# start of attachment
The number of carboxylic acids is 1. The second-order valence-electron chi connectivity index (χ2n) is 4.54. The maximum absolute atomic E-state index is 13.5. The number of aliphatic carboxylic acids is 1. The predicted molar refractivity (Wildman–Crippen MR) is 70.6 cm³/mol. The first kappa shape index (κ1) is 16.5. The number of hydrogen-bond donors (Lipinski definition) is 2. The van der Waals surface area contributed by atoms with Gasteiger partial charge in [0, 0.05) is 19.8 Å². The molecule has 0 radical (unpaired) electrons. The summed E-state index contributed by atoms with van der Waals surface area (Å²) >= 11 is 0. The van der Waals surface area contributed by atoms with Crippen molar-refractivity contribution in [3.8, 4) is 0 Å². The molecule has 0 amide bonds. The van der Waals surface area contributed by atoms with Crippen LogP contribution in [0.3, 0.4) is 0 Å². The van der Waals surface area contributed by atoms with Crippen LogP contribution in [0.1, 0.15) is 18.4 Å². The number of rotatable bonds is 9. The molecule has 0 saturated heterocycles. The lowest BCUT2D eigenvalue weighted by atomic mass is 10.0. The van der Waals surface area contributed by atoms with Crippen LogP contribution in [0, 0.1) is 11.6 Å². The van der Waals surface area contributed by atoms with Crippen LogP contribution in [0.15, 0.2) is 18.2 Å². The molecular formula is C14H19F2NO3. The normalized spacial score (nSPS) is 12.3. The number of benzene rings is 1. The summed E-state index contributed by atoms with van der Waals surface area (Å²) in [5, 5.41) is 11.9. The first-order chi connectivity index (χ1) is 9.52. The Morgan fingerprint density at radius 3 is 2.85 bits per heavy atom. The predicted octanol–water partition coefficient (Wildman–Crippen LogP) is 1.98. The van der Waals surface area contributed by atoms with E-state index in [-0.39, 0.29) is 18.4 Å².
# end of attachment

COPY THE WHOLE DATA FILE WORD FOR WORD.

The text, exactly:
The number of carboxylic acids is 1. The second-order valence-electron chi connectivity index (χ2n) is 4.54. The maximum absolute atomic E-state index is 13.5. The number of aliphatic carboxylic acids is 1. The predicted molar refractivity (Wildman–Crippen MR) is 70.6 cm³/mol. The first kappa shape index (κ1) is 16.5. The number of hydrogen-bond donors (Lipinski definition) is 2. The van der Waals surface area contributed by atoms with Gasteiger partial charge in [0, 0.05) is 19.8 Å². The molecule has 0 radical (unpaired) electrons. The summed E-state index contributed by atoms with van der Waals surface area (Å²) >= 11 is 0. The van der Waals surface area contributed by atoms with Crippen molar-refractivity contribution in [3.8, 4) is 0 Å². The molecule has 0 amide bonds. The van der Waals surface area contributed by atoms with Crippen LogP contribution in [0.3, 0.4) is 0 Å². The van der Waals surface area contributed by atoms with Crippen LogP contribution in [0.1, 0.15) is 18.4 Å². The number of rotatable bonds is 9. The molecule has 0 saturated heterocycles. The lowest BCUT2D eigenvalue weighted by atomic mass is 10.0. The van der Waals surface area contributed by atoms with Crippen LogP contribution in [0, 0.1) is 11.6 Å². The van der Waals surface area contributed by atoms with Crippen LogP contribution in [0.15, 0.2) is 18.2 Å². The molecular formula is C14H19F2NO3. The normalized spacial score (nSPS) is 12.3. The number of benzene rings is 1. The summed E-state index contributed by atoms with van der Waals surface area (Å²) in [5, 5.41) is 11.9. The first-order chi connectivity index (χ1) is 9.52. The Morgan fingerprint density at radius 3 is 2.85 bits per heavy atom. The predicted octanol–water partition coefficient (Wildman–Crippen LogP) is 1.98. The van der Waals surface area contributed by atoms with E-state index in [-0.39, 0.29) is 18.4 Å².